Two artists have been commissioned to create a public artwork to remember the victims and survivors of Paisley’s Glen Cinema disaster of 1929.

Artists Kerry Stewart, originally from Johnstone, and Rachel Lowther, who were appointed in the 90th year of the tragedy, have been chosen to work with community groups to develop a tribute to the disaster as a reminder of its lasting impact on the town.

The Glen Cinema tragedy took place on 31 December 1929 when a smoking film canister caused a panic during a packed children’s matinee where more than 600 children were present. The main exit doors had a metal gate that had been pulled shut stopping it from opening leading to a crush where 71 children died, and more than 30 children were injured.

Commenting on the commission Rachel said: “As a mother, I was immediately moved by the terrible story of what unfolded at Glen Cinema on Hogmanay 1929. From silent film to the town’s stunned silence, the lack of any memorial beyond that in the cemetery tells of a pain and loss so great it could barely be spoken.

“As an artist, I am drawn to this project because it is both potent and sensitive. It is a challenge to make a work of art that can speak to this event, that can carry the sadness but also transform it.”

Kerry added: “It is possible to mark great loss in a way that is meaningful and particular to those lost and those affected. I hope that together Rachel and I can achieve such a monument.”

This appointment is Kerry and Rachel’s first public commission as a partnership. Both women studied at the prestigious Chelsea College of Art in London with Kerry’s background being in sculpture, performance and Fine Art and History of Art while Rachel’s focus is largely in sculpture. They have also both worked with Glasgow School of Art on separate projects.

They will shortly begin to reach out and engage with local community groups about the project with the ambition that the artwork would be unveiled by the end of 2020.

The artists said: “We are keen to create work within communities, that speaks directly to human experience. We intend to start the project by holding a series of workshops with different groups in Paisley, young and old; to try to understand the impacts of the disaster on the town, as it moved through time, transforming Paisley.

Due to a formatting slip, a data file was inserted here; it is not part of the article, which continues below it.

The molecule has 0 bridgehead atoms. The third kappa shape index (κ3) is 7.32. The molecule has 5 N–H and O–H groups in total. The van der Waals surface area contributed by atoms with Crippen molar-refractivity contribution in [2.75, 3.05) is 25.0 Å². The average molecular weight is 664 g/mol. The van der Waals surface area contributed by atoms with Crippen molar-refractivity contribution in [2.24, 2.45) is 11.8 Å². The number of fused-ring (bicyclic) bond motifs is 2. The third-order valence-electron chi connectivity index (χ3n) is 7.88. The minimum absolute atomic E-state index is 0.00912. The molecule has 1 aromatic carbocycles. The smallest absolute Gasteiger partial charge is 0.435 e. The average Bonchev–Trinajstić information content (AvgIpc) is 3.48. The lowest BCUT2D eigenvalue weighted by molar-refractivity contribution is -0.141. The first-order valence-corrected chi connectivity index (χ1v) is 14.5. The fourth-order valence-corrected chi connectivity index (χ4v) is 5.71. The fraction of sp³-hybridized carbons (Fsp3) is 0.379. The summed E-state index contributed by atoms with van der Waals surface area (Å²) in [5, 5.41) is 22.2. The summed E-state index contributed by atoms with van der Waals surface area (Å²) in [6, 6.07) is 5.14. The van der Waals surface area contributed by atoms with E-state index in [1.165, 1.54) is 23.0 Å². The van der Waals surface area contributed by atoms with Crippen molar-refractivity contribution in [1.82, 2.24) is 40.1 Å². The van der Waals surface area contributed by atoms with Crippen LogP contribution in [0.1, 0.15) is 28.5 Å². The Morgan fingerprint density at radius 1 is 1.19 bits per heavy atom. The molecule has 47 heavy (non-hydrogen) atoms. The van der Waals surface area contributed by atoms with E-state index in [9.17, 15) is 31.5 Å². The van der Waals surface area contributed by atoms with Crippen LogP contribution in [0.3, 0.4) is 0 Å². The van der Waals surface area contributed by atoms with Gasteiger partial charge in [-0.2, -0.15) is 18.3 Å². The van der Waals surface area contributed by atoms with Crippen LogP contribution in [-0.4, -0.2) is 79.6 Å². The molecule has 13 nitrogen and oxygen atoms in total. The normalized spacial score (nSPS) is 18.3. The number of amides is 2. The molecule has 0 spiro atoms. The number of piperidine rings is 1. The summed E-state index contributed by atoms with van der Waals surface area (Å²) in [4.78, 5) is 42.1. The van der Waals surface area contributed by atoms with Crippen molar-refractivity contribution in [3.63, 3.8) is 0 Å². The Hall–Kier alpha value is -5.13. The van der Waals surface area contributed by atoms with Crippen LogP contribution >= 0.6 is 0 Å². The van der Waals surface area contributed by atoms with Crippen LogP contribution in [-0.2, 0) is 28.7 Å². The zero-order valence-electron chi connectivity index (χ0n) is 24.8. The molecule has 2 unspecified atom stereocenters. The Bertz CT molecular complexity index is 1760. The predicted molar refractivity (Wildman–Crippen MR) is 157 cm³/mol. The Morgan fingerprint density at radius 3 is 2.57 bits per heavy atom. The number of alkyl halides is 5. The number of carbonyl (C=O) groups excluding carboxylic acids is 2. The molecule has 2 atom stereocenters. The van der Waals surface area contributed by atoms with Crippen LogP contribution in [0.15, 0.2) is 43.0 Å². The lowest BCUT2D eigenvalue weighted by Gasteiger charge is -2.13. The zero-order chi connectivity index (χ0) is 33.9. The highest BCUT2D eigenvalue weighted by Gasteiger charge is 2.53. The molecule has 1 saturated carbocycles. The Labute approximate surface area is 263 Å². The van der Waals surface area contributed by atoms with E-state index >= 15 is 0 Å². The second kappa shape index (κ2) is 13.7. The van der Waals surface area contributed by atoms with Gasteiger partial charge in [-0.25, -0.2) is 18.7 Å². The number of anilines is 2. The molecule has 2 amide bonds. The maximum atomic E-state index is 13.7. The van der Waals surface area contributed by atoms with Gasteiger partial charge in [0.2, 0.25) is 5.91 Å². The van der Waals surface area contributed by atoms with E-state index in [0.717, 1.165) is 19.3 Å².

“We also intend to start conversations about what makes a good memorial and how tragedy can be marked with love, dignity and spirit. We have several ideas that we intend to put to the community for scrutiny and discussion, until a project emerges that we hope will have the support of the people of Paisley.

“We are extremely grateful for this opportunity and look forward to getting to know the people of Paisley.”

The project is supported by Future Paisley – a radical and wide-ranging programme of events, activity and investment which uses the town’s unique and internationally-significant cultural story to transform its future.

Paisley Partnership Strategic Lead on Cultural Regeneration for Renfrewshire Council, Leonie Bell, said: “The Glen Cinema disaster is such a tragic part of Paisley’s history. The 90th anniversary at the end of last year was a major milestone and it’s important that it continues to remain in the public consciousness in Paisley and beyond.

“We’re delighted to have artists of Kerry and Rachel’s calibre onboard to engage with survivors, their families and community groups to create a truly collaborative, sensitive and lasting commemoration of a tragedy which had such devastating and lasting impacts both locally and globally.”

The artists were commissioned at the end of 2019 as part of a wider programme of events to commemorate the 90th anniversary of the Glen Cinema disaster.


Notes to editors

Glen Cinema Disaster 1929

The Glen Cinema tragedy took place on 31 December 1929 when a smoking film canister caused a panic during a packed children’s matinee where more than 600 children were present. The main exit doors had a metal gate that had been pulled shut stopping it from opening leading to a crush where 71 children died, and more than 30 children were injured.